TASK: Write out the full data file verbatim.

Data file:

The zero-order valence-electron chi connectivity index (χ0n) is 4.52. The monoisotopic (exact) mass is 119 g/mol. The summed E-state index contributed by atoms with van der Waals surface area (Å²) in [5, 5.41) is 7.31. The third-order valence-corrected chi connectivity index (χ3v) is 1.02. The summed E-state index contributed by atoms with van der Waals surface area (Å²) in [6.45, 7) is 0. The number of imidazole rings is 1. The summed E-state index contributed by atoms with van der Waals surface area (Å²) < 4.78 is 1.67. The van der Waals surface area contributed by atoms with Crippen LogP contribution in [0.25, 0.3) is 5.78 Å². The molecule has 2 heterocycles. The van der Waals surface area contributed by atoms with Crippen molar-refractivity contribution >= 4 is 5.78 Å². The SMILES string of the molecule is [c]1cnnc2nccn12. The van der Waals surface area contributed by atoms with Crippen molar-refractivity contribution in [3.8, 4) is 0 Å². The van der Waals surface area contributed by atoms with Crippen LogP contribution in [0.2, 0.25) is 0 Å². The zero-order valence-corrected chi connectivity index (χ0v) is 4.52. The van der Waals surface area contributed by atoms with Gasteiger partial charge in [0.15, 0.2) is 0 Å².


The zero-order valence-electron chi connectivity index (χ0n) is 4.52. The monoisotopic (exact) mass is 119 g/mol. The summed E-state index contributed by atoms with van der Waals surface area (Å²) in [5, 5.41) is 7.31. The third-order valence-corrected chi connectivity index (χ3v) is 1.02. The summed E-state index contributed by atoms with van der Waals surface area (Å²) in [6.45, 7) is 0. The number of imidazole rings is 1. The summed E-state index contributed by atoms with van der Waals surface area (Å²) < 4.78 is 1.67. The van der Waals surface area contributed by atoms with Crippen LogP contribution in [0.25, 0.3) is 5.78 Å². The molecule has 2 heterocycles. The van der Waals surface area contributed by atoms with Crippen molar-refractivity contribution >= 4 is 5.78 Å². The SMILES string of the molecule is [c]1cnnc2nccn12. The van der Waals surface area contributed by atoms with Crippen molar-refractivity contribution in [3.8, 4) is 0 Å². The van der Waals surface area contributed by atoms with Crippen LogP contribution in [0.2, 0.25) is 0 Å². The zero-order valence-corrected chi connectivity index (χ0v) is 4.52. The van der Waals surface area contributed by atoms with Gasteiger partial charge in [0.15, 0.2) is 0 Å².